THE DISTILLERY: Echo poker face

Scribes are caught between bemusement and shrewd analysis as they discuss Echo’s strategic defence of its New South Wales turf.

Is Echo Entertainment’s ‘third way’ for the New South Wales casino market clever tactics, transparent tomfoolery, or nonsensical bluff? That’s the question debated among this nation’s business scribes as Echo tries to foil billionaire James Packer’s plans to take an almighty chunk of the NSW gambling market.

Fairfax’s Elizabeth Knight says Echo’s proposal is still ostensibly a defensive move as the owner and operator of The Star tries to protect its patch in Sydney.

“Packer hasn’t yet been outfoxed – and he may still get the prize of a Sydney casino licence – but Echo has played all its cards towards winning the favour of the NSW government, which itself only has two agendas, tax and tourism. Echo played an interesting move in giving the NSW government two options. The first is to continue its exclusive arrangement and pay $250 million for the next 15 years with a $1.1 billion development. The second is to develop the Star on a non-exclusive basis with Crown’s Barangaroo (but clip the wings of Crown Sydney by limiting the types of punters allowed in). That for Packer is not really financially viable and it is hard to see him swallowing it.”

Knight thinks it makes for good tactics, as does Stephen Bartholomeusz. The Business Spectator associate editor says the thinking behind the strategy is also pretty transparent.

“Echo knows that Crown would need NSW VIP gamblers (and to cannibalise Echo’s high-roller turnover) as well as those from overseas and interstate to make economic sense of its $1 billion plans. By presenting the possibility of two facilities and a combined $2 billion of capital expenditure it is hoping to entice the NSW government into exposing what it believes is Crown’s true Sydney agenda. Crown, of course, would say that while it needs access to NSW VIPs, as well as those from offshore and interstate, to make its proposed complex viable its gaming facility will be very exclusive and narrowly targeted. It is most unlikely to accept or support the Echo option – or build its six-star facility – unless it can access the domestic NSW VIP market, which is why Echo put that option forward.”

The Australian Financial Review’s Matthew Stevens is a little bemused by the move.

“On one level, Echo’s response to Crown’s $1.2 billion pitch for a not-so-limited gaming licence as the financial security blanket for a six-star hotel development was accurately flagged. It is big, glossy, infrastructure-driven, focused on entertainment rather than gambling and sustained by numbers that demonstrate how much better taxpayers might do with Echo than with James Packer. Nonetheless, the proposal arrived with surprises, not least Echo’s offer of a compromise that would see it surrender its exclusive hold over gaming in Sydney in return for targeted constraints on Barangaroo’s offering and the state government’s surrender of a $250 licence fee. This was odd because the government had made it clear enough, I thought, that it wanted mutually-exclusive options that allowed it to choose one expansion project over another. So why turn around and develop a ‘third way’?”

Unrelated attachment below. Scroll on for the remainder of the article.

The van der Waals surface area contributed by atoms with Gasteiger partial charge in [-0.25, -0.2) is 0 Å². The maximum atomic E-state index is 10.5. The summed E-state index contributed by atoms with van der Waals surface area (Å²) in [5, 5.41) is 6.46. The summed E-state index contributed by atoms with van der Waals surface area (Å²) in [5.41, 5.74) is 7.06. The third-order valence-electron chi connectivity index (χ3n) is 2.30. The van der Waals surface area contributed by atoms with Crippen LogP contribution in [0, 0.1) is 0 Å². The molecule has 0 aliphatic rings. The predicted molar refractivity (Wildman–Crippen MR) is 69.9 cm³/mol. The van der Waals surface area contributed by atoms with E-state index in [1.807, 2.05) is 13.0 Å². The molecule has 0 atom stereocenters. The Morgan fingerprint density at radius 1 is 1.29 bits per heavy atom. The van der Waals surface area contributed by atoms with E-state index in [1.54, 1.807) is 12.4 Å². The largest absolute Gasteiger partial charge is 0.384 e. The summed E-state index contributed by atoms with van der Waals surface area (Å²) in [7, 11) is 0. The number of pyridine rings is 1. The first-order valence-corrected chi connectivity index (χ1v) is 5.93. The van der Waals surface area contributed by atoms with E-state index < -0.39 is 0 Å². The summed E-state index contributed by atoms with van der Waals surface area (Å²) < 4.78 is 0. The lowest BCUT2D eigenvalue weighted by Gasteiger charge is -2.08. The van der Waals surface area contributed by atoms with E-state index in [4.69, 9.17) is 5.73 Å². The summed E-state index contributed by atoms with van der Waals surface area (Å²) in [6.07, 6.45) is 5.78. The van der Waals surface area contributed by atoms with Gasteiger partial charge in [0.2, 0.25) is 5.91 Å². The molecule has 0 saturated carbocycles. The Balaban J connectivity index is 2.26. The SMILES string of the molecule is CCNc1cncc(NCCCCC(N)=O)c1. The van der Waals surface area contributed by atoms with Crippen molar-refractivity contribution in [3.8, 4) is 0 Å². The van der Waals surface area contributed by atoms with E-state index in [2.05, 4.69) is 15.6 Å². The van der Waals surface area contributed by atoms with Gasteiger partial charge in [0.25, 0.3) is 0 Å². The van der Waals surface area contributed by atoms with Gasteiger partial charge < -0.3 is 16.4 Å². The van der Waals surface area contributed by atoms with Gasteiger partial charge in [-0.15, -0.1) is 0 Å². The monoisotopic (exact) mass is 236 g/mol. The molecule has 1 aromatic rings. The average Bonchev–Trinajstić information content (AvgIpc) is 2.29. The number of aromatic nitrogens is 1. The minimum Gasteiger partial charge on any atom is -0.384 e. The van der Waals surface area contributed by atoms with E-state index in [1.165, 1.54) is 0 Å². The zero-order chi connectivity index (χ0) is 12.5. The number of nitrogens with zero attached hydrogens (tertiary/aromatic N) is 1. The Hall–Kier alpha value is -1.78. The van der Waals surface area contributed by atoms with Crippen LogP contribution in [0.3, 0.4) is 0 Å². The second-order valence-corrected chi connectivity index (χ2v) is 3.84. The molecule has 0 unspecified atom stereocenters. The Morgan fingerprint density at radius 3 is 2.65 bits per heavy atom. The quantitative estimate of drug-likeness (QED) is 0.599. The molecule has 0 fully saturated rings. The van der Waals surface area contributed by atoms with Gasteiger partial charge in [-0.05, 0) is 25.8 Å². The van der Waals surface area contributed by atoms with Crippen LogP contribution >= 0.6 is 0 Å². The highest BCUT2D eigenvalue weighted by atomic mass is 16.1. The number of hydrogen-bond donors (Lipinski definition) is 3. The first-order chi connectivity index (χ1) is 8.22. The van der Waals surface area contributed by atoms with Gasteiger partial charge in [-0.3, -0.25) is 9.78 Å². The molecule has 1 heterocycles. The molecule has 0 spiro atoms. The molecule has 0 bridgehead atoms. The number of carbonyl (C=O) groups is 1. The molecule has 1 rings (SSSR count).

Good point. Perhaps, as the Herald Sun’s Terry McCrann argues, you can do whatever you want when you’re pitching the government without really being asked.

“Two things stood out in the shock billion dollar-plus weekend unveiling by casino group Echo Entertainment of its self-described ‘unsolicited proposal’ to the NSW government. A big hint to the first was in that description – unsolicited proposal. That’s exactly what James Packer’s original billion-dollar Barangaroo blockbuster, which started the whole battle over the future of casino gaming in NSW, was. Nobody, and most especially not the NSW government, asked Packer or indeed anybody else to make it.”

In other company news, The Australian’s John Durie says Andrew Reitzer is leaving Metcash with “mixed financial returns”. The respected operator has helped drag the company out of its previous malaise and at least given successor Ian Morrice a platform with a sporting chance of supporting a business.

Meanwhile, The Australian Financial Review’s Jennifer Hewett reports that the audience at the Committee for the Economic Development of Australia we somewhat bemused by Prime Minister Julia Gillard’s address yesterday.

The thesis, according to Hewett, was that the Australian economy is actually doing fine and it’s the rampant negativity of the opposition and a few select business leaders that suggests otherwise.

The Australian Financial Review’s Chanticleer columnist, Tony Boyd, reports that China’s economy, long a source of global stability, is quickly becoming a source of instability as credit growth is pulled back.

It’s about time, writes Boyd. The fact is that credit growth periods are followed by stages where bad loans are cleared out. While China’s bad loan rates have remained stubbornly low, we shouldn’t be discouraged by this period of housekeeping.

And finally, The Australian Financial Review’s Jonathan Shapiro talks about the varying impacts that the low Australian dollar will have on the overseas funding capacity of the big four banks.